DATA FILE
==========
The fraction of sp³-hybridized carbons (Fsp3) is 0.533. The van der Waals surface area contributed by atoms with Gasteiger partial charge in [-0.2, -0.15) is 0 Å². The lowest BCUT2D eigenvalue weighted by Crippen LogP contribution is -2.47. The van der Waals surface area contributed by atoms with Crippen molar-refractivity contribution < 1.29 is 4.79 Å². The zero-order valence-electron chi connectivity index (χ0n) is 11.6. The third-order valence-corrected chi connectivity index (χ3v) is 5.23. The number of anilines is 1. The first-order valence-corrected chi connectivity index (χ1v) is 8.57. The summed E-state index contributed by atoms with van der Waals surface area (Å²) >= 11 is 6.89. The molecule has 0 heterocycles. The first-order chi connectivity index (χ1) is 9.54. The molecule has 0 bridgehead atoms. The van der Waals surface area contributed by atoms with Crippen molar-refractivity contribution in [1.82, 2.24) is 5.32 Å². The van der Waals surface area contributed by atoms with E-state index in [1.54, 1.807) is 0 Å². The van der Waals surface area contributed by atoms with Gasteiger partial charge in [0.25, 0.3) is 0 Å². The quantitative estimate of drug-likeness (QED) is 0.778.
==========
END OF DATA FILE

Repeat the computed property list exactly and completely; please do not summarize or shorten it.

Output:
The fraction of sp³-hybridized carbons (Fsp3) is 0.533. The van der Waals surface area contributed by atoms with Gasteiger partial charge in [-0.2, -0.15) is 0 Å². The lowest BCUT2D eigenvalue weighted by Crippen LogP contribution is -2.47. The van der Waals surface area contributed by atoms with Crippen molar-refractivity contribution < 1.29 is 4.79 Å². The zero-order valence-electron chi connectivity index (χ0n) is 11.6. The third-order valence-corrected chi connectivity index (χ3v) is 5.23. The number of anilines is 1. The first-order valence-corrected chi connectivity index (χ1v) is 8.57. The summed E-state index contributed by atoms with van der Waals surface area (Å²) >= 11 is 6.89. The molecule has 0 heterocycles. The first-order chi connectivity index (χ1) is 9.54. The molecule has 0 bridgehead atoms. The van der Waals surface area contributed by atoms with Crippen molar-refractivity contribution in [1.82, 2.24) is 5.32 Å². The van der Waals surface area contributed by atoms with E-state index in [1.54, 1.807) is 0 Å². The van der Waals surface area contributed by atoms with Gasteiger partial charge in [0.25, 0.3) is 0 Å². The quantitative estimate of drug-likeness (QED) is 0.778.